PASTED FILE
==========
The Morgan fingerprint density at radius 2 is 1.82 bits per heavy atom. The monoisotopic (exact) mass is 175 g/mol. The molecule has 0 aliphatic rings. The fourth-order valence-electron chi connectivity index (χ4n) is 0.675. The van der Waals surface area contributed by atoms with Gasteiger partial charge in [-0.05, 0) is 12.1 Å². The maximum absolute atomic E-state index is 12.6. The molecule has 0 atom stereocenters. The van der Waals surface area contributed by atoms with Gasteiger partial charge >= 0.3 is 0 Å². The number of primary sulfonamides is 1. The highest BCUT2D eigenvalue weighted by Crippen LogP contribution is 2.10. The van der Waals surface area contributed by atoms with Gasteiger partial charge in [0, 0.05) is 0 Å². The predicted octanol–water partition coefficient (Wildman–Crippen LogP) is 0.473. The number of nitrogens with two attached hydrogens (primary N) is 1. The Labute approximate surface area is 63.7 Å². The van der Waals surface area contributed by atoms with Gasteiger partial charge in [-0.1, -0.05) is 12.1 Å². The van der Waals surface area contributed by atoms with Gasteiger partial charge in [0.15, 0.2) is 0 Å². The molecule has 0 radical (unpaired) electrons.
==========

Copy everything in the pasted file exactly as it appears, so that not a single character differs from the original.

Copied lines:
The Morgan fingerprint density at radius 2 is 1.82 bits per heavy atom. The monoisotopic (exact) mass is 175 g/mol. The molecule has 0 aliphatic rings. The fourth-order valence-electron chi connectivity index (χ4n) is 0.675. The van der Waals surface area contributed by atoms with Gasteiger partial charge in [-0.05, 0) is 12.1 Å². The maximum absolute atomic E-state index is 12.6. The molecule has 0 atom stereocenters. The van der Waals surface area contributed by atoms with Gasteiger partial charge >= 0.3 is 0 Å². The number of primary sulfonamides is 1. The highest BCUT2D eigenvalue weighted by Crippen LogP contribution is 2.10. The van der Waals surface area contributed by atoms with Gasteiger partial charge in [0, 0.05) is 0 Å². The predicted octanol–water partition coefficient (Wildman–Crippen LogP) is 0.473. The number of nitrogens with two attached hydrogens (primary N) is 1. The Labute approximate surface area is 63.7 Å². The van der Waals surface area contributed by atoms with Gasteiger partial charge in [-0.1, -0.05) is 12.1 Å². The van der Waals surface area contributed by atoms with Gasteiger partial charge in [0.15, 0.2) is 0 Å². The molecule has 0 radical (unpaired) electrons.